Amid secular stagnation, Europe’s challenges have increased dramatically in the past few years, while new risks – particularly Brexit – have potential to trigger negative chain reactions, says Dan Steinbock.
Since the European sovereign debt crisis in 2010, Brussels has avoided hard political choices. After weeks of travels in multiple European economies, I believe that’s no longer a viable option.
The next milestone is the UK’s EU referendum on June 23.
Asia’s Brexit Exposure
Whether you are a tourist taking photos of the Buckingham Palace, an eloquent politician on Downing Street, or a financial wizard in Canary Wharf, you can’t help but hear recurrent debates about the EU referendum: To Brexit or not, that’s the question.
According to current polls, the battle with the “Remain” and “Leave” camps is too tight to call; a statistical tie. Over three years ago, Prime Minister David Cameron pledged that, if the Conservative party should win a parliamentary majority in the 2015 general election, his government would negotiate more favourable terms for British membership of the EU, before holding a referendum.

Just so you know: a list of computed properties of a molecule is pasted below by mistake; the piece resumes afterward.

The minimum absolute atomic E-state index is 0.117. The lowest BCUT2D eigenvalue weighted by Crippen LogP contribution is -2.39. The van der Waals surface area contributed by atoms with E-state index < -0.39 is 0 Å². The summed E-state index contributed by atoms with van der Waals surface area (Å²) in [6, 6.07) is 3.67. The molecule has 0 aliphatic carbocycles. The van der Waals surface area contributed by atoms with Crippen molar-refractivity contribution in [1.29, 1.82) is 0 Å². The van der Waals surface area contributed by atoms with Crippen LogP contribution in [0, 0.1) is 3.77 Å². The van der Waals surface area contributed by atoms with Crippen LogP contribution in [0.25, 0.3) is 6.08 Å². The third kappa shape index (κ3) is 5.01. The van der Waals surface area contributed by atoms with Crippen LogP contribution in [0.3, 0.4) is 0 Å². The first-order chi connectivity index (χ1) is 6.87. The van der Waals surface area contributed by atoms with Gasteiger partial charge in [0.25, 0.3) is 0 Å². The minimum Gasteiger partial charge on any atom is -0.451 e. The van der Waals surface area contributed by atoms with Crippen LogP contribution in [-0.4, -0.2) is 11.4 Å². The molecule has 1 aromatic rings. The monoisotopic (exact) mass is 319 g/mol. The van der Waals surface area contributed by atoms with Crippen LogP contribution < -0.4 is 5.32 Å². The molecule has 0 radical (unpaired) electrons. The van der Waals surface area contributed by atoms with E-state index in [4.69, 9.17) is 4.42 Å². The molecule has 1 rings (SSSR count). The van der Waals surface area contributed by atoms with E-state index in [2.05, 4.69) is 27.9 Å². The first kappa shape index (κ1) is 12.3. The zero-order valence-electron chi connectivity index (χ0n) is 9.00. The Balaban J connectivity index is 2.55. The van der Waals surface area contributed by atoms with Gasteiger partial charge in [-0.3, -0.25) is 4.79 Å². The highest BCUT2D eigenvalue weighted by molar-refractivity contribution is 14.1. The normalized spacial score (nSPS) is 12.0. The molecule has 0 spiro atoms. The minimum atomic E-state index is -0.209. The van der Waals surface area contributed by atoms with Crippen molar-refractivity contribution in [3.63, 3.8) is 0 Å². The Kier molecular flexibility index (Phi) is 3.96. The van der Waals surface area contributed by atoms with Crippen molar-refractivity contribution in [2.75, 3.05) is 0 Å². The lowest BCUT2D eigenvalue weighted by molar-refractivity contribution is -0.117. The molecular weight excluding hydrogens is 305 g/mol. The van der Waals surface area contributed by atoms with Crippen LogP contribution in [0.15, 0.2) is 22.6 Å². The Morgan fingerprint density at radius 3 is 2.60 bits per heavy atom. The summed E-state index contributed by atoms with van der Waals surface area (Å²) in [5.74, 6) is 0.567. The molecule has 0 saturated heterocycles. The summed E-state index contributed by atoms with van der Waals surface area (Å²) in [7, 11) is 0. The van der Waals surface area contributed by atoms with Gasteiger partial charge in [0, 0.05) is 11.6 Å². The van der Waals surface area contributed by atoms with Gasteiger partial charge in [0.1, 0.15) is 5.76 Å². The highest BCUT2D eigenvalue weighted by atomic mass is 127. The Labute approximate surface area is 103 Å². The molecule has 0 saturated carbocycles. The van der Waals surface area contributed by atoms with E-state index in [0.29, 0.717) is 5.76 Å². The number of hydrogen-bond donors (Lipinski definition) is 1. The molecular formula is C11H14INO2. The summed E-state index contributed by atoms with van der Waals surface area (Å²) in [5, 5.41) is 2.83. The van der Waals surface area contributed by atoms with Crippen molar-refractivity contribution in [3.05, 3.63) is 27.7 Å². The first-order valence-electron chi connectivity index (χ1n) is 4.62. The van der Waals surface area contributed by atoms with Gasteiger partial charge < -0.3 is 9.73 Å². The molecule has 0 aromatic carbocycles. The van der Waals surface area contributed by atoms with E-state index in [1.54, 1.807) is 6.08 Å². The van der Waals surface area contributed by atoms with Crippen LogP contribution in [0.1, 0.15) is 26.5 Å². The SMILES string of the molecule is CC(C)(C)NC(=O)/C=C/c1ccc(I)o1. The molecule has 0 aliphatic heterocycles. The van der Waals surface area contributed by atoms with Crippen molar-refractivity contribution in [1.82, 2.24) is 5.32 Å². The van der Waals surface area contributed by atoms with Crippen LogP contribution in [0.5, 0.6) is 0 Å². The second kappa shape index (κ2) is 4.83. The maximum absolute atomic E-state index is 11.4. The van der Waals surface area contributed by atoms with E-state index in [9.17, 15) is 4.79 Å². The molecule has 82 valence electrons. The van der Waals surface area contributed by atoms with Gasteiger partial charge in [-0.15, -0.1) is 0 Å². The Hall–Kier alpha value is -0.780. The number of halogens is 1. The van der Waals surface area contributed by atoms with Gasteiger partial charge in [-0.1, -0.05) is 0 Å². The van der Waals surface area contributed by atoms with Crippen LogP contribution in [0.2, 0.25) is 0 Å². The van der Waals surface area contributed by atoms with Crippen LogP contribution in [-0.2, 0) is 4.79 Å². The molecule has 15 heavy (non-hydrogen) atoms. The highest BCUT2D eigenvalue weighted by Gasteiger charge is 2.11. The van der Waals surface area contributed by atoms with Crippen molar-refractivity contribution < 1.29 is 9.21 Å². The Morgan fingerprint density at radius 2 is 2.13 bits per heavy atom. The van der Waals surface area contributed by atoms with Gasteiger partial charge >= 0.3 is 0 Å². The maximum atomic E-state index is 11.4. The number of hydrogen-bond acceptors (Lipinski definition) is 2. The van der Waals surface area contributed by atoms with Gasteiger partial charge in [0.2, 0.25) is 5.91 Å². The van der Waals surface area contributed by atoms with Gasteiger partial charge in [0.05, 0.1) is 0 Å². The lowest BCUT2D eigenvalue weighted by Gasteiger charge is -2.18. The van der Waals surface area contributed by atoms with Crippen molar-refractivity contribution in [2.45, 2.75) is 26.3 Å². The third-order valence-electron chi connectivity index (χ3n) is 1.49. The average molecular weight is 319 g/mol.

About the Author
Dr. Steinbock is the founder of Difference Group and has served as research director at the India, China and America Institute (USA) and visiting fellow at the Shanghai Institutes for International Studies (China) and the EU Center (Singapore). For more, see http://www.differencegroup.net/